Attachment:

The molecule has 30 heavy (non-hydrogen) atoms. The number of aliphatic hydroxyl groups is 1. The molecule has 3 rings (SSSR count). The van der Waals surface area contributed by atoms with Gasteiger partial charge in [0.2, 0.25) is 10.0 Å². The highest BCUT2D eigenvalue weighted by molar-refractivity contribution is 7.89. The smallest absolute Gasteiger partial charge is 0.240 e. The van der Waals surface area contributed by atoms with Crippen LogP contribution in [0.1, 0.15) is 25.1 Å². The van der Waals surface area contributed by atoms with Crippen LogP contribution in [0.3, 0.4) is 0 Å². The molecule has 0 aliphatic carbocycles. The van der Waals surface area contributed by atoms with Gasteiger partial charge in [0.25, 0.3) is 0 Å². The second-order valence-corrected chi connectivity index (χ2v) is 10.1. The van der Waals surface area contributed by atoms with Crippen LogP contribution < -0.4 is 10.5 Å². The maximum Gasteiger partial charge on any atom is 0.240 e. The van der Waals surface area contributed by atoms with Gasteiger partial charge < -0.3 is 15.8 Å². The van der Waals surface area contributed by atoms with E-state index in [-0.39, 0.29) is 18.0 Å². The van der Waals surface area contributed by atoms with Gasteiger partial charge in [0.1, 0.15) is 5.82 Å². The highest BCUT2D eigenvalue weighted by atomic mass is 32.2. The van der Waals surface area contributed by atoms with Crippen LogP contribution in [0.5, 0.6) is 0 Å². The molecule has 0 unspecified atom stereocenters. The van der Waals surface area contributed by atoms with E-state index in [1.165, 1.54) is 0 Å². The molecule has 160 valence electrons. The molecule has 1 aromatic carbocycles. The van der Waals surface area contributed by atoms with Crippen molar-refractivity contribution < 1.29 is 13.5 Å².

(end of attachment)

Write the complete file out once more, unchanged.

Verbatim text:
The molecule has 30 heavy (non-hydrogen) atoms. The number of aliphatic hydroxyl groups is 1. The molecule has 3 rings (SSSR count). The van der Waals surface area contributed by atoms with Gasteiger partial charge in [0.2, 0.25) is 10.0 Å². The highest BCUT2D eigenvalue weighted by molar-refractivity contribution is 7.89. The smallest absolute Gasteiger partial charge is 0.240 e. The van der Waals surface area contributed by atoms with Crippen LogP contribution in [0.1, 0.15) is 25.1 Å². The van der Waals surface area contributed by atoms with Crippen LogP contribution in [0.3, 0.4) is 0 Å². The molecule has 0 aliphatic carbocycles. The van der Waals surface area contributed by atoms with Gasteiger partial charge in [0.25, 0.3) is 0 Å². The second-order valence-corrected chi connectivity index (χ2v) is 10.1. The van der Waals surface area contributed by atoms with Crippen LogP contribution < -0.4 is 10.5 Å². The maximum Gasteiger partial charge on any atom is 0.240 e. The van der Waals surface area contributed by atoms with Gasteiger partial charge < -0.3 is 15.8 Å². The van der Waals surface area contributed by atoms with E-state index in [-0.39, 0.29) is 18.0 Å². The van der Waals surface area contributed by atoms with Gasteiger partial charge in [0.1, 0.15) is 5.82 Å². The highest BCUT2D eigenvalue weighted by atomic mass is 32.2. The van der Waals surface area contributed by atoms with Crippen LogP contribution in [0.5, 0.6) is 0 Å². The molecule has 0 unspecified atom stereocenters. The van der Waals surface area contributed by atoms with E-state index in [1.165, 1.54) is 0 Å². The molecule has 160 valence electrons. The molecule has 1 aromatic carbocycles. The van der Waals surface area contributed by atoms with Crippen molar-refractivity contribution < 1.29 is 13.5 Å².